360° Panorama

By Thomas Schiff Back to


Although I have always owned a 35mm camera, I have never been comfortable with the small format and have preferred the medium and large format cameras, the 4 x 5 and 8 x 10. Not only did the large negatives provide more detail and greater range, they forced me to slow down and think more about the process of making a photograph. As a result, the tedious nature of working with large format cameras has helped me in making a logical transition to making photographs with the Hulcherama panoramic camera.

The camera is based on the old circuit camera from the turn of the last century, but the Hulcherama uses 220 roll film, which is easier to work with than the enormous rolled film used in the circuit camera. I have a custom-made tripod that allows me to elevate the camera 15 or 20 feet into the air. Since there are often many obstructions at ground level, elevating the camera allows me to get above stop signs, fireplugs, parked cars, sewer lids, etc. You get a much purer picture from my elevated point of view.

I prefer to shoot color negative film because it is easier to deal with lighting variations you get by pointing the camera in all different directions. Sometimes the light will change in an exposure when the sun comes out or goes in, and that is easier to correct because of the use of color negative film. Due to economic considerations, camera manufactures have not developed digital panoramic cameras to the same degree that they have developed point and shoot cameras, so I have chosen to stay with the color film camera. The quality of the color in the film process is much greater and better controlled. The disadvantage is that it is very time consuming to get the film processed, proofed, digitized and run through the computer programming process. The final images are printed on a Fuji LightJet 5000 Archive printer.

Art Museum, Milwaukee, Wisconsin

In conventional photography we are taught to compose a photograph by selectively cropping out the extraneous parts of an image. Ansel Adams talked about cutting out a square in a piece of cardboard and looking through that square to create the composition. Telephoto lenses allow you to do this in the extreme. Panoramic photographs are composed by doing the opposite. When you take the opposite approach, not only do you get a view in a 360 degree circle, but I prefer to use a wide angle lens which allows me to capture more of an image above and below the horizon line. So instead of cropping out the images, I have something that allows me to look in all directions.

The challenge in doing 360° photography is to find an ideal vantage point, that is, the right tripod placement and camera height in order to get the best photograph. I want to transform 3-D space into a 2-D image. With exterior shots, I have to choose the right time of day to get the right sun reflection on building surfaces.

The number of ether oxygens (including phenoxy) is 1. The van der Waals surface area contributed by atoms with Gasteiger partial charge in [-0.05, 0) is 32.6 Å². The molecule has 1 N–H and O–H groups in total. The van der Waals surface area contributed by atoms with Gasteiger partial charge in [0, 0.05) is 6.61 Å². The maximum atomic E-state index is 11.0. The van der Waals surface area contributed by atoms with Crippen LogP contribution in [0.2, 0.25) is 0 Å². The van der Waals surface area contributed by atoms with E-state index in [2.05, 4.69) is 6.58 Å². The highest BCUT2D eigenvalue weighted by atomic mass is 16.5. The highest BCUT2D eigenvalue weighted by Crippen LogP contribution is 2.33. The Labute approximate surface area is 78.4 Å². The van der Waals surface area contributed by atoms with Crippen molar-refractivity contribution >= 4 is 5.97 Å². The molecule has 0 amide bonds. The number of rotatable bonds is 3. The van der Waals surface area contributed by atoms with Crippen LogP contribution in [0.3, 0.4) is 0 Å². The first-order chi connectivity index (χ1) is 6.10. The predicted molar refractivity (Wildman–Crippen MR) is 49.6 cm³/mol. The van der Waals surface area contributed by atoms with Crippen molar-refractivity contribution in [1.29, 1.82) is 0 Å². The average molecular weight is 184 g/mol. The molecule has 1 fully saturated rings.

I have always been drawn to man made structures. I think the work that has been done by great architects is very interesting. The variety of styles: Frank Lloyd Wright, Eero Saarinen, Philip Johnson, Richard Meier and many other architects, intrigues me more than what I see in nature. So many architectural photographs concentrate on the exterior of the building, but I find that the panoramic camera works equally well when defining interiors. Logistically interiors are more challenging because you are required to acquire permission with the building owners and tenants, so a lot of coordination needs to be worked out prior to the visit to make this happen. But the extra effort is worthwhile because of the results obtained.

Lincoln Center Opera House, New York, New York
Nelson Center, Phoenix, Arizona

Obviously, when dealing with the transportation of cumbersome equipment and the necessity of scouting out locations, it is easier to make photos in your own backyard. It’s also easier to revisit nearby locations under different conditions, seasons, and times of day. But as you exhaust that subject matter, you have to spread out. I did a book on Cincinnati in 1998 and one on the state of Ohio in 2003. Currently I have been shooting the large variety of American architecture in numerous locations. So as I travel across the country to each site, I make photographs on different book projects that are in various stages of completion. I soon hope to have books out on Frank Lloyd Wright’s buildings, the architecture of American theatres, American libraries, Columbus, Indiana, religious architecture and art museums.

I like to assign myself projects from ideas that capture my imagination. The projects listed above are among those I have taken on myself, but I have also enjoyed projects that I have been invited to do, such as a book on the parks of Cincinnati and the campus architecture of Northern Kentucky University. I’m working on all these projects simultaneously because they take many years to plan, execute and publish. Consequently, the work is on- going and seemingly never ending. Being immersed in a number of projects gives me the flexibility to photograph in great variety of locations, which is how I like to work.

Product Resources: Camera: Hulcherama panoramic; Lenses: Mamiya 35mm, Nikor PC 28mm; Film: Kodak, Fujicolor Pro.

About the Author

Thomas Schiff
Thomas R. Schiff is a lifelong resident of Cincinnati, OH. Although his professional life has been in the insurance business, photography is his passion; he's been shooting with the Hulcherama 360 Panoramic Camera since 1994. The results of his panoramic work have appeared in gallery exhibitions and in books which include Vegas 360, 2008, BrightCity Books. www.brightcitybooks.com.